MORRISONS is poised to be bought by a US-based private equity giant after a dramatic £7billion auction.
Clayton, Dubilier & Rice offered 287p per ordinary share — beating a rival 286p bid worth a total £6.7billion.
Morrisons is Britain’s fourth-biggest supermarket by market share behind Tesco, Sainsbury’s and AsdaCredit: Reuters
Both sides have attempted to ward off suggestions they will start selling off vast swathes of the company’s sites.
Supermarkets typically lease their properties but Morrisons still owns around 90 per cent of its estate.
The takeover saga has dragged on since CD&R first made an approach for the supermarket chain in June — sparking speculation the sector was ripe for private equity takeovers.
Following the initial bid, Softbank-backed US finance company Fortress made an offer of £6.3billion in July.
But shareholders felt this was too low. Fortress, which owns Majestic Wines, returned with an increased offer of £6.7billion in August and the board accepted.
Later that month CD&R, which boasts former Tesco boss Sir Terry Leahy as an adviser, returned with an increased bid of £7billion.
This led to the board withdrawing its support for the Fortress bid and throwing its weight behind the higher offer.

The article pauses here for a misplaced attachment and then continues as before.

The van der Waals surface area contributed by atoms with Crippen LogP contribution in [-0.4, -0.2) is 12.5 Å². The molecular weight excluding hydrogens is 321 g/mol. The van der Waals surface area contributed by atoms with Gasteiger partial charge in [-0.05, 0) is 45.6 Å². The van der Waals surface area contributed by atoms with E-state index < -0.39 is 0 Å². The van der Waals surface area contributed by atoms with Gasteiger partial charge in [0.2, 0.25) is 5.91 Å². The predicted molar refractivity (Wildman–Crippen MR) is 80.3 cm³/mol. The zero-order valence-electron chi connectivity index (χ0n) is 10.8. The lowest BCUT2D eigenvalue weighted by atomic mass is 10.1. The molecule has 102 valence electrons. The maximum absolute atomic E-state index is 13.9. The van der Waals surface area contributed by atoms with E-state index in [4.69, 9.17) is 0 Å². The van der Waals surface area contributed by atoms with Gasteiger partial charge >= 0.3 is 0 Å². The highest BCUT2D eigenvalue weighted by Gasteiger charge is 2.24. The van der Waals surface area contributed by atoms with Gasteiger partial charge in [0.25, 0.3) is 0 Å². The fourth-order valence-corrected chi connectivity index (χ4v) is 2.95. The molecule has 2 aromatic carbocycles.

But because neither side made a formal bid, the Takeover Panel launched an auction process.
Both sides agreed beforehand that all bids would be at a fixed cash price and could not include stakes in other businesses or dividends to shareholders.
The final offer for the supermarket will now be voted on by shareholders on October 19.
Morrisons’ pension trustees will have to be consulted, although earlier this month they said an agreement had been reached with CD&R.
There have also been concerns that any new owner may try to reduce the supermarket’s tax bill by setting up off-shore shell companies.
Based in Bradford, it began in 1899 as an egg and butter merchant.
Former Tesco boss Sir Terry Leahy is an advisor at highest bidder CD&RCredit: Rex